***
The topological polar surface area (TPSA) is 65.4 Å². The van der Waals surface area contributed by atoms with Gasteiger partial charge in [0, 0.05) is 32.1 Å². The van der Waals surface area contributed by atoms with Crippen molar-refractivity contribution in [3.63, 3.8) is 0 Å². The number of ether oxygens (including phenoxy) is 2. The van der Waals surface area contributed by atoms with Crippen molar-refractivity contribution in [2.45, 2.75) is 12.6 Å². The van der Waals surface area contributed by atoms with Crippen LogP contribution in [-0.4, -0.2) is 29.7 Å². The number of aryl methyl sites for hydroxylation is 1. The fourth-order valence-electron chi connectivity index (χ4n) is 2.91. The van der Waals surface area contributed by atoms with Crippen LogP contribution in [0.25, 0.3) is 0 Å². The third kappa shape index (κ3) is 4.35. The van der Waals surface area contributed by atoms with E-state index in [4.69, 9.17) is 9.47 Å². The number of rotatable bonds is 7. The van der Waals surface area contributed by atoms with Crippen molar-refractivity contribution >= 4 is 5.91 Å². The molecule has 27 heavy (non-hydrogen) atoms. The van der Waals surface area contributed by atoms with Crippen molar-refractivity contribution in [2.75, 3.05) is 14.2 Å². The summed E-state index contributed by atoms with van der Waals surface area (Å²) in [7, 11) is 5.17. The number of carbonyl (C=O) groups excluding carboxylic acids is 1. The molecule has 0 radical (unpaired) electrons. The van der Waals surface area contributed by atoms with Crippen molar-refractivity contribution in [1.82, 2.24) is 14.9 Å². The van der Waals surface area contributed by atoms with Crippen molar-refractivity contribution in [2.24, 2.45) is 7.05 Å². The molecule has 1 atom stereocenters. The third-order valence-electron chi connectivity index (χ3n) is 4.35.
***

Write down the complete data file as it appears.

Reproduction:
The topological polar surface area (TPSA) is 65.4 Å². The van der Waals surface area contributed by atoms with Gasteiger partial charge in [0, 0.05) is 32.1 Å². The van der Waals surface area contributed by atoms with Crippen molar-refractivity contribution in [3.63, 3.8) is 0 Å². The number of ether oxygens (including phenoxy) is 2. The van der Waals surface area contributed by atoms with Crippen molar-refractivity contribution in [2.45, 2.75) is 12.6 Å². The van der Waals surface area contributed by atoms with Crippen LogP contribution in [-0.4, -0.2) is 29.7 Å². The number of aryl methyl sites for hydroxylation is 1. The fourth-order valence-electron chi connectivity index (χ4n) is 2.91. The van der Waals surface area contributed by atoms with Crippen LogP contribution in [0.25, 0.3) is 0 Å². The third kappa shape index (κ3) is 4.35. The van der Waals surface area contributed by atoms with E-state index in [4.69, 9.17) is 9.47 Å². The number of rotatable bonds is 7. The van der Waals surface area contributed by atoms with Crippen molar-refractivity contribution >= 4 is 5.91 Å². The molecule has 27 heavy (non-hydrogen) atoms. The van der Waals surface area contributed by atoms with Crippen molar-refractivity contribution in [2.75, 3.05) is 14.2 Å². The summed E-state index contributed by atoms with van der Waals surface area (Å²) in [7, 11) is 5.17. The number of carbonyl (C=O) groups excluding carboxylic acids is 1. The molecule has 0 radical (unpaired) electrons. The van der Waals surface area contributed by atoms with Crippen molar-refractivity contribution in [1.82, 2.24) is 14.9 Å². The van der Waals surface area contributed by atoms with Crippen molar-refractivity contribution in [2.24, 2.45) is 7.05 Å². The molecule has 1 atom stereocenters. The third-order valence-electron chi connectivity index (χ3n) is 4.35.